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Usain Bolt scores his first 2 goals for Central Coast Mariners

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Usain Bolt scored his first two goals in professional soccer for his Australian League team, the Central Coast Mariners, on Friday night.

Bolt made his first start with the club in a preseason friendly against Macarthur South West United, a team that is not in the A-League, the top division in Australia. He played center forward and wore No. 95.

The 32-year-old Jamaican found the net in the 57th and 68th minutes of a 4-0 win. He celebrated the first goal with his “To Di World” pose and the second one with a Fortnite dance.

“My first proper game with the first team. I’m just happy that I got a chance, and I’m proud of myself,” he said on Fox Sports Australia after being subbed out in the 75th minute. “I’m here to prove to the world, as I said, that I can be a footballer.”

Bolt had said the match, his third, would determine his future after he first joined the club on an indefinite trial in hopes of getting a contract.

“After this game is where we can talk because the season’s coming up,” Bolt said Friday, looking to the Oct. 21 regular season opener.

Bolt was asked by a Brazilian reporter if he should now be called “Bolt, the soccer player.”

“Until I sign, I’m not saying that. I guess we’ll sit down, discuss with the club if we want to move forward,” Bolt said. “Until then, I’m still just normal Usain.”

Mariners coach Mike Mulvey said last month that he would wait until January before assessing the progress of Bolt.

“I watch football, so I understand the movement, but the simple things like locking my ankles, getting into space, pulling defenders away … I’ve been improving quickly,” Bolt said Friday. “My position is much better. I’m doing much more in space. I’m running in space much better. I think controlling the ball, seeing the field, having better vision are my two poorest areas, have improved a lot.”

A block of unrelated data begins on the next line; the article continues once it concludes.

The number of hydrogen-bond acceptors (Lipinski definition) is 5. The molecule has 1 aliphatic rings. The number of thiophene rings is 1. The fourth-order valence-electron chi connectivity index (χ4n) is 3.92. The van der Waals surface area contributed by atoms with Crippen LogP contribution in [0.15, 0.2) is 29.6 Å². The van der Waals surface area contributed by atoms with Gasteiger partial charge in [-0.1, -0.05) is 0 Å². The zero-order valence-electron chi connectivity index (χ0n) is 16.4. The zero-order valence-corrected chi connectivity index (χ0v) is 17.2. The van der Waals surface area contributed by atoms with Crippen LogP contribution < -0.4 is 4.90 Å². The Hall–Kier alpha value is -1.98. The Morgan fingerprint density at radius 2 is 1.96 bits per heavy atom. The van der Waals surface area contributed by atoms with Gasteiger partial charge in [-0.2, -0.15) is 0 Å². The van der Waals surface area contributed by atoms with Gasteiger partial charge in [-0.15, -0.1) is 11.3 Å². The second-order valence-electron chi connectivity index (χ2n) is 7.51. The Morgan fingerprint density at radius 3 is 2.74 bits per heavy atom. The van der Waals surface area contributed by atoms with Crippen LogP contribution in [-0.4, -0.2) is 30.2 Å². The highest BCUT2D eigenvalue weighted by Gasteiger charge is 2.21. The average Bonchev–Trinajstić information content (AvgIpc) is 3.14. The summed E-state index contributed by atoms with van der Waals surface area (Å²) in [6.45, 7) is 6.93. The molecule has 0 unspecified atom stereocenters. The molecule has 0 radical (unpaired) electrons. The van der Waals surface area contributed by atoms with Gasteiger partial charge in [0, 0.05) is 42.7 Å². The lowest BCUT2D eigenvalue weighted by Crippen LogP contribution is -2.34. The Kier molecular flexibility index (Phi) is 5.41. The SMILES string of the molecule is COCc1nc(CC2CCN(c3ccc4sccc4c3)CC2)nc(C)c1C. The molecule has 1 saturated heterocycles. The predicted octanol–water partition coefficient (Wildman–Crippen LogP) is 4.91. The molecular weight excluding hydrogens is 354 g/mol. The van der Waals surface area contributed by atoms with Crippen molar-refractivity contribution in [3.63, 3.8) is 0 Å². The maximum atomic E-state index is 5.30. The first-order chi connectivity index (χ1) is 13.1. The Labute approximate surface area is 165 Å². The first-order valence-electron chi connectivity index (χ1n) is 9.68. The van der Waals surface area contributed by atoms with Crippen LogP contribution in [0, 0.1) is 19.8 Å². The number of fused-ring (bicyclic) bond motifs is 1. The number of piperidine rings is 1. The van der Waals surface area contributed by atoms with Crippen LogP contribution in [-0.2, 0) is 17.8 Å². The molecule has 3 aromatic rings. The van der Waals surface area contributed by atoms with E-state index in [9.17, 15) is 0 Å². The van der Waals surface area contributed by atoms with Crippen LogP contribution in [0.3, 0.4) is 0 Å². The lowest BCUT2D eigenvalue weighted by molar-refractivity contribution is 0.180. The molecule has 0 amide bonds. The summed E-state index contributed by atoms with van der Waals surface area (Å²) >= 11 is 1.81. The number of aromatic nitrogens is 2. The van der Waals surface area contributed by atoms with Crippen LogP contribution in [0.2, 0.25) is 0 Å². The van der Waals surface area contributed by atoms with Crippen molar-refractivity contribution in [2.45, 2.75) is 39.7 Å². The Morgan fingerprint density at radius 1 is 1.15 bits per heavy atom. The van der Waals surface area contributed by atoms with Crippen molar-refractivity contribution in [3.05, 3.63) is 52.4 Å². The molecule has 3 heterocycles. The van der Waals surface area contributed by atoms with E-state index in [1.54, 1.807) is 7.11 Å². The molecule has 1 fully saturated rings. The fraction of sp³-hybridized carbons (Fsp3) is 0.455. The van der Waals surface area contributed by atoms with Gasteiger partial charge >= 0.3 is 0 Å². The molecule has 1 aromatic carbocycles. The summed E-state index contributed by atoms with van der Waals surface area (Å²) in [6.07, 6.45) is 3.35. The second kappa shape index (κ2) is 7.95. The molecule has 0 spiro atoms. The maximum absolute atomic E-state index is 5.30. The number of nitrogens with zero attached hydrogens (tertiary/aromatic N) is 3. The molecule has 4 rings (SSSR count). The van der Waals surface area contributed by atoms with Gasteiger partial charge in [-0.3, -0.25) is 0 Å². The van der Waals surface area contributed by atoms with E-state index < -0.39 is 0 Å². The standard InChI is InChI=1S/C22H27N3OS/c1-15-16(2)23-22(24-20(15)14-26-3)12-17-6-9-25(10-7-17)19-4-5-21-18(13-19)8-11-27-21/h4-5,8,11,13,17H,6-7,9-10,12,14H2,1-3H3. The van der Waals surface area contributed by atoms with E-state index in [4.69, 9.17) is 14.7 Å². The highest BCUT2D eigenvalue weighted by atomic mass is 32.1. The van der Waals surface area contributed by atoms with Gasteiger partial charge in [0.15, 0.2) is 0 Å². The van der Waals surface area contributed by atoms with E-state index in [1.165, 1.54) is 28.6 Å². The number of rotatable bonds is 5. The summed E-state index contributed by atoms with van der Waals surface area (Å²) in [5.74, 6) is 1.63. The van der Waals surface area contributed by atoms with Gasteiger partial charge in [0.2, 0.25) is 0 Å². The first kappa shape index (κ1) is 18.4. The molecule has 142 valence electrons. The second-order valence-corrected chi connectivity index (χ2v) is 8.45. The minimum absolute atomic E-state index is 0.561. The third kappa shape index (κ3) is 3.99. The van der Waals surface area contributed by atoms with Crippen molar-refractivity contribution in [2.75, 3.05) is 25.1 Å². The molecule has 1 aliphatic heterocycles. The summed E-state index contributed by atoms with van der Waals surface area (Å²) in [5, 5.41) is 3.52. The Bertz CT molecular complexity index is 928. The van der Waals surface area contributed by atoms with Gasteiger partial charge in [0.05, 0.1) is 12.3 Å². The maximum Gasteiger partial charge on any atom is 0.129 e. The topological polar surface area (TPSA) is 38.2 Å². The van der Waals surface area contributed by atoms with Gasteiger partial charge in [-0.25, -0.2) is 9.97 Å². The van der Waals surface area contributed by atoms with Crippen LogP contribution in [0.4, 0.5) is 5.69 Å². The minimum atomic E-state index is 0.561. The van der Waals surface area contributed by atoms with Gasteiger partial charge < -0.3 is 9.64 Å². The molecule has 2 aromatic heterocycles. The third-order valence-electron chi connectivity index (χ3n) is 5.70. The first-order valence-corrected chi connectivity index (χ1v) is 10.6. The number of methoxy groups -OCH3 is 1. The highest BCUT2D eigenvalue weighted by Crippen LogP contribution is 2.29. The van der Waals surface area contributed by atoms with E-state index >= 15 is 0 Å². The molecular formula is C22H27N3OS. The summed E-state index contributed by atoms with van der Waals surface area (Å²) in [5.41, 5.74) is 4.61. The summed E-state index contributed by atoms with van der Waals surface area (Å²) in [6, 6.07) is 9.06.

Bolt saw his first action for the Mariners on Aug. 31, playing 20 minutes against a Central Coast selection side. He played the entire second half against the North Shore Mariners on Sept. 19, when he again alternated between left wing and striker.

Mulvey said last month that Bolt was progressing.

“In the initial dispatches talked about he needed time, I said at the time we will give him 12 months if need be,” Mulvey said. “But I think a reasonable assumption would be around about Christmas time, January, we should be really judging on whether he’s really improved or not improved. He’s slowly getting there.”

The eight-time Olympic champion Bolt has long harbored dreams of playing pro soccer.

Since retiring in summer 2017, he has trained alongside club teams in South Africa, Jamaica and Norway, plus had a much-publicized visit with Borussia Dortmund in March. Bolt and Dortmund share an apparel sponsor in Puma.

Bolt said he turned down offers from teams in France and Spain, but not in the top division. He prefers Australia, where he doesn’t have to learn a language. His long-time dream has been to play for Manchester United. Bolt said Friday the only person in top-level world soccer he has talked significantly to about this, his second career, has been Manchester United coach José Mourinho.

“The [Mariners] coach has explained to me that there won’t be any special treatment,” Bolt said as his Mariners trial began in August. “They will treat me just like a footballer should be treated. … I don’t want to be treated like I’m the world’s fastest man.”

The Associated Press contributed to this report.